You’ve heard this a lot, but it’s important that we keep saying it:

Farm stress is real. Let’s talk about it.


Rural Colorado has been working through stress for quite some time. Not only has the pandemic brought on a new kind of stress: supply chain pressures, public health guidelines, keeping our family and employees healthy, spouses may be out of work…oh and by the way, all the other regular farm stress like weather, drought and high input costs and low returns still exists. Farmers and ranchers face an incredible amount of pressure, often not understood by others who aren’t in the industry or who live in the city.

This doesn’t even include the stress that has come from suffering loss or the lack of interaction with our loved ones. It’s been over a year since emergency declarations began across the state, affecting our daily lives and life became difficult and different for many of us. We know that COVID -19 is impacting farmer’s health, in fact more than half say they are personally experiencing more mental health challenges than they were a year ago, according to a new American Farm Bureau poll. When we look back on the year and talk about rural mental health, the bright light is that CFB and those affected by stress have continued to talk about it and unique pressure and burden that farmers and ranchers face.

We know that farmers and ranchers struggle to ask for help.

“You slug through it. You power through it,” said CFB member Laura Negley in a recent panel discussion with 9News.

It’s also important to know, you are not alone.

“You need to have the community to help you heal. You need to have their support,” Laura said, especially when traditional services aren’t always available in rural areas.

You can watch Laura and 9News’ full panel on mental health below:

Jacob Walters, a CFB member living in Kremmling, helped tell the story of his father’s struggles and his family’s story after his loss:

Jacob has since led the charge in his local community. Late last year, he held three separate QPR Gatekeeper workshops in Kremmling, Granby and Winter Park. The acronym “QPR” stands for Question, Persuade and Refer, as these are the three key steps an individual should take when approached by someone who is contemplating suicide.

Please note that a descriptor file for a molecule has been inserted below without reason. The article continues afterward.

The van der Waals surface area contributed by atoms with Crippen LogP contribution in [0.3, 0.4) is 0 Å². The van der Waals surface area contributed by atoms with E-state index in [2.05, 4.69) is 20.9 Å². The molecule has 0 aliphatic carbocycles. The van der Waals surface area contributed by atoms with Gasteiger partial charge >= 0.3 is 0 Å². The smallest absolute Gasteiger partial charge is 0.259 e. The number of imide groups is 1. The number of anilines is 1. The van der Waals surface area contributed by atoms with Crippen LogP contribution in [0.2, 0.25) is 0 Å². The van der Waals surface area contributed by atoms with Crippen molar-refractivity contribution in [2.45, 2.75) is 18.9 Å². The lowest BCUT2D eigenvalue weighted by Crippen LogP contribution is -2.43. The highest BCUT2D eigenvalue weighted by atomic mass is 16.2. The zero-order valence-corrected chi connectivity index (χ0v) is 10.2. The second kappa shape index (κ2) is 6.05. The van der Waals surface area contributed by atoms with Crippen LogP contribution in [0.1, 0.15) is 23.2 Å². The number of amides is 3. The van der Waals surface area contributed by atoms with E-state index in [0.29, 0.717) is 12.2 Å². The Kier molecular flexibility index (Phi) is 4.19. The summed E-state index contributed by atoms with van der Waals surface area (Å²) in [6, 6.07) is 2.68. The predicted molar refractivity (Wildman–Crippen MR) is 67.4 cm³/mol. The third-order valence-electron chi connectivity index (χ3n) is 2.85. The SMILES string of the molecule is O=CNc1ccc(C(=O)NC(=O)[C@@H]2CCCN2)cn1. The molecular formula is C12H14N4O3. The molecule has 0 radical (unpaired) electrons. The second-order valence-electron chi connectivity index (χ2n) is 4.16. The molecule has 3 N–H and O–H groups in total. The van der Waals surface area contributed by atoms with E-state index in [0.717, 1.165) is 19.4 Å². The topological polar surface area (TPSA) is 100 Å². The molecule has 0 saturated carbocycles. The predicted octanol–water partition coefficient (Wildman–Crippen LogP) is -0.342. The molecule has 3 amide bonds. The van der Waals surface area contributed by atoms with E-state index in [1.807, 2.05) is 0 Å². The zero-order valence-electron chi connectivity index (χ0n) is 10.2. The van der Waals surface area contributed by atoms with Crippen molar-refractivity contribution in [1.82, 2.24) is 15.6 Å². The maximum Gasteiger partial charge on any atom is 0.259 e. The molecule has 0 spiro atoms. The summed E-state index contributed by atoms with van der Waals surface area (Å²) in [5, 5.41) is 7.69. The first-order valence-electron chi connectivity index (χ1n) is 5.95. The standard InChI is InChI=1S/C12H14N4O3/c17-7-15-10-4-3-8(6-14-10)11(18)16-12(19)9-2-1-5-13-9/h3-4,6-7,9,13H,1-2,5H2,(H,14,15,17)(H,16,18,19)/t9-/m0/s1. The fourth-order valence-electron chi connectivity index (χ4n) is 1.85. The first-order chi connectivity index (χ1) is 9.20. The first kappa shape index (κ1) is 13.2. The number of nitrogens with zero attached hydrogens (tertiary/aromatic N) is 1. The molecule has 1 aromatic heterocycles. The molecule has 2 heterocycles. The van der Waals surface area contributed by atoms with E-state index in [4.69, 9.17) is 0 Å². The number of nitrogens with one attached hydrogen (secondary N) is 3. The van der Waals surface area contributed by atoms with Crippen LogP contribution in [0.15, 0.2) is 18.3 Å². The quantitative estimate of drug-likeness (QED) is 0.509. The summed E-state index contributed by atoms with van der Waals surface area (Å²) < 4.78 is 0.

The events were hosted in collaboration with Colorado State University (CSU) Extension and were open to the public. “The QPR program provides relevant, important training in emergency mental health intervention,” says Olivia Clark, CSU Extension director and agent for Grand County. “Suicide rates are on the rise and if we provide the tools for someone to help in individual in crisis, we’ve made a difference.”

Thankfully, more and more we’re continuing to talk about the importance of mental health. Brave people like Laura and Jacob are sharing their stories and talking about these issues in hopes that others are inspired to find the help they need. It’s organizations like CFB and the Colorado Department of Agriculture that are creating and sharing mental health resources to help folks get the help they need. The American Farm Bureau Federation also offers rural resilience training to help  farmers, their families and neighbors identify and cope with stress.

Times are tough. For many in agriculture, they’ve been tough for a while. As members of our rural communities we need to be on the lookout for our family, our friends and our neighbors. Be there for one another. If there is anything that we do best, it’s being there for others in trouble.

But for those who are struggling, please know: You are not alone. 

If you or someone you love is struggling, please know that there is help. Colorado Crisis Services is here to help you get through this. To talk to someone, call:

1-844-493-8255 or text “TALK” to 38255